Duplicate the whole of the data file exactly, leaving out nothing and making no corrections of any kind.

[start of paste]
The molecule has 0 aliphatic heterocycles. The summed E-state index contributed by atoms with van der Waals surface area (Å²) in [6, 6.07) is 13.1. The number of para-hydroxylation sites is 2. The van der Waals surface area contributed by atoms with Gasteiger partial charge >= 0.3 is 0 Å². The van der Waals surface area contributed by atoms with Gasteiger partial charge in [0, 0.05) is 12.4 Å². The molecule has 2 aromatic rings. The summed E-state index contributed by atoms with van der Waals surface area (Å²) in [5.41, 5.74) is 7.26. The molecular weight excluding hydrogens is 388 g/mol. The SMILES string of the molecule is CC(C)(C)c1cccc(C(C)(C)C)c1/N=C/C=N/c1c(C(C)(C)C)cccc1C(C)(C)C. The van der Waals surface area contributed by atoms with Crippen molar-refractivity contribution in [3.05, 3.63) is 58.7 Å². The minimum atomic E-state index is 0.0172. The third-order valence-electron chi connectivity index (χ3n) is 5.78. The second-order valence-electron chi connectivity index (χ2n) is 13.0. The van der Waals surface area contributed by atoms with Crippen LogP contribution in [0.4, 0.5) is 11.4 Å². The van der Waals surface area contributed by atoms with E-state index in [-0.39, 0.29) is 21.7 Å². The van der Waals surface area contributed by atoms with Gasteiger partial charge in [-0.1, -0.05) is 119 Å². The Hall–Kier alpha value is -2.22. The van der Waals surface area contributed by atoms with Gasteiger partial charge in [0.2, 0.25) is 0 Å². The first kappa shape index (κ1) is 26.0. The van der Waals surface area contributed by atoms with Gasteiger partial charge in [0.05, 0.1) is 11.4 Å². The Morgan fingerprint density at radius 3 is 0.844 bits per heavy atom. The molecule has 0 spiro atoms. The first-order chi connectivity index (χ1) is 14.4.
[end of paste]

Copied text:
The molecule has 0 aliphatic heterocycles. The summed E-state index contributed by atoms with van der Waals surface area (Å²) in [6, 6.07) is 13.1. The number of para-hydroxylation sites is 2. The van der Waals surface area contributed by atoms with Gasteiger partial charge >= 0.3 is 0 Å². The van der Waals surface area contributed by atoms with Gasteiger partial charge in [0, 0.05) is 12.4 Å². The molecule has 2 aromatic rings. The summed E-state index contributed by atoms with van der Waals surface area (Å²) in [5.41, 5.74) is 7.26. The molecular weight excluding hydrogens is 388 g/mol. The SMILES string of the molecule is CC(C)(C)c1cccc(C(C)(C)C)c1/N=C/C=N/c1c(C(C)(C)C)cccc1C(C)(C)C. The van der Waals surface area contributed by atoms with Crippen molar-refractivity contribution in [3.05, 3.63) is 58.7 Å². The minimum atomic E-state index is 0.0172. The third-order valence-electron chi connectivity index (χ3n) is 5.78. The second-order valence-electron chi connectivity index (χ2n) is 13.0. The van der Waals surface area contributed by atoms with Crippen LogP contribution in [0.4, 0.5) is 11.4 Å². The van der Waals surface area contributed by atoms with E-state index in [-0.39, 0.29) is 21.7 Å². The van der Waals surface area contributed by atoms with Gasteiger partial charge in [-0.1, -0.05) is 119 Å². The Hall–Kier alpha value is -2.22. The van der Waals surface area contributed by atoms with Gasteiger partial charge in [0.2, 0.25) is 0 Å². The first kappa shape index (κ1) is 26.0. The van der Waals surface area contributed by atoms with Gasteiger partial charge in [0.05, 0.1) is 11.4 Å². The Morgan fingerprint density at radius 3 is 0.844 bits per heavy atom. The molecule has 0 spiro atoms. The first-order chi connectivity index (χ1) is 14.4.